Need another reason to take a good hard look at your lifestyle?
The New Scientist article, “Eat Your Way to Dementia,” discusses some surprising research into the effect of insulin on the brain. We know that in Type 2 diabetes, the pancreas doesn’t produce enough insulin, and/or the liver, fat, and muscle cells fail to respond to the insulin produced (insulin sensitivity).
What some scientists are saying is that insulin system problems also affects its activity in the brain, where it serves as a signalling hormone. Rats fed a diet that included high-fructose corn syrup had “learning and memory problems after just 6 weeks, and their brains became less responsive to insulin.”
The article includes a graph of the rise of Type 2 diabetes over the last 30 years. It shows slow growth between 1980 and 1995, and then a steep curve to the present day. In other words, in 1980, about 2.5 out of 100 people (1 out of 40) people we knew had Type 2 diabetes. In 2010, about 7 out of 100 ( 1 out of 14) had diabetes–and there’s no reason to think the increase will slow any time soon.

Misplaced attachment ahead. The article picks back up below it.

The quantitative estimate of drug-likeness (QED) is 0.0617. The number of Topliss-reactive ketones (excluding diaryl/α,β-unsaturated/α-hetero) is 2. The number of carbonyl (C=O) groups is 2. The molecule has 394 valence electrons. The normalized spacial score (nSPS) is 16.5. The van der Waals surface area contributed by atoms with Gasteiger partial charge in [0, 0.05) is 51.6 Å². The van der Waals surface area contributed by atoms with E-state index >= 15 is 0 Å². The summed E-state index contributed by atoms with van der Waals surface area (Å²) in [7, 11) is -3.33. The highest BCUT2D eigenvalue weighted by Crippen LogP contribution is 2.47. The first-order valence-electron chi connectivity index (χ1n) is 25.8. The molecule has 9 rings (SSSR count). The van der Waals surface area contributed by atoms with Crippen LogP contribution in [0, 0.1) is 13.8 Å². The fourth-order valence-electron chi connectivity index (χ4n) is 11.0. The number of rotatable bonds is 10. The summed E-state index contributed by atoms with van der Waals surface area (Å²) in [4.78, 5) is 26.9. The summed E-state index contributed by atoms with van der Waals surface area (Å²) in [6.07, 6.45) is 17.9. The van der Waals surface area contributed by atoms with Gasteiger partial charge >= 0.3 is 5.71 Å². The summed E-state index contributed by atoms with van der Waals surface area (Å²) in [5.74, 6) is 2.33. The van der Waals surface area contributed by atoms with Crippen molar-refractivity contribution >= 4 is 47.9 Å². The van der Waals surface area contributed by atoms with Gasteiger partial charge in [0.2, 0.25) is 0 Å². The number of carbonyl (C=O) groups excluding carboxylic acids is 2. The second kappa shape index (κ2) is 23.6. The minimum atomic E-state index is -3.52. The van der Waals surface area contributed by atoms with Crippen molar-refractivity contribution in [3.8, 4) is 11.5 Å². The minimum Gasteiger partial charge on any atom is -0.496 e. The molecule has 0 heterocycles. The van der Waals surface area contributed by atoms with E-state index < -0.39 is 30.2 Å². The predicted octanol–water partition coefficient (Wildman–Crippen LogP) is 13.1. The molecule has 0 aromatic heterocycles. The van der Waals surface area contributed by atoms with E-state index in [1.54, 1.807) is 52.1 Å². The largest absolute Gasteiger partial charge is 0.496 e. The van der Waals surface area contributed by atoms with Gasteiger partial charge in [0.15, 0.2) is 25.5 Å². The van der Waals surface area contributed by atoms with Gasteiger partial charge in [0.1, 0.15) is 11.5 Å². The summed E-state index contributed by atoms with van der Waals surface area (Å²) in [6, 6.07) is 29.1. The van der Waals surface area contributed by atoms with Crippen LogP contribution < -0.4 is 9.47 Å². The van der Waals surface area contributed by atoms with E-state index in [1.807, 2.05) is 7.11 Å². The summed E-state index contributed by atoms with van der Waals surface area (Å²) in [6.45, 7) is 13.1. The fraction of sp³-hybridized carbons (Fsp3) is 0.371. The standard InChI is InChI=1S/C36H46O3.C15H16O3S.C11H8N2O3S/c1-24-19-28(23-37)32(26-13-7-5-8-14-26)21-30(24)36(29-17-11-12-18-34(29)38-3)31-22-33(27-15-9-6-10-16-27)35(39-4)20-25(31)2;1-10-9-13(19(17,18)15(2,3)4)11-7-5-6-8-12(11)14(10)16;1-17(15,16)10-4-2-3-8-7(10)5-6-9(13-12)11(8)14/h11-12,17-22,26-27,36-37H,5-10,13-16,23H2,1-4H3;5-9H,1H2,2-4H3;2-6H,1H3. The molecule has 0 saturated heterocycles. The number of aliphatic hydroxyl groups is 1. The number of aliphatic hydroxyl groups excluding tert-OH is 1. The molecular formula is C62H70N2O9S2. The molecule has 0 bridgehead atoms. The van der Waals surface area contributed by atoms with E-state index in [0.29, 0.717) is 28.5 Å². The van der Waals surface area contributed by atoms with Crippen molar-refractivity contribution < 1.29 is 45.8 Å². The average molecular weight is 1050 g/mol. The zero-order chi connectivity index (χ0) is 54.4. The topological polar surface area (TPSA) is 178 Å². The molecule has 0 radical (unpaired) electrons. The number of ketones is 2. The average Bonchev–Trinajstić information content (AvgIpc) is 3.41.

Here’s a brief interview with an BMI expert, reminding us of the need for fat–a “beautiful organ.”
Interesting New Scientist article correlating gut bacteria with health for people over 65.
Hypnosis is essentially a self-help skill. When I offer hypnosis for medical support, I am offering clients help in using their own healing ability. Simply, this happens through the power of our minds to affect the functioning of our bodies.
A quick Google search for “hypnosis with surgery” brought up a meta-analysis from 2002, by GH Montgomery et al. “The results indicated that patients in hypnosis treatment groups had better clinical outcomes than 89% of patients in control groups. These data strongly support the use of hypnosis with surgical patients.”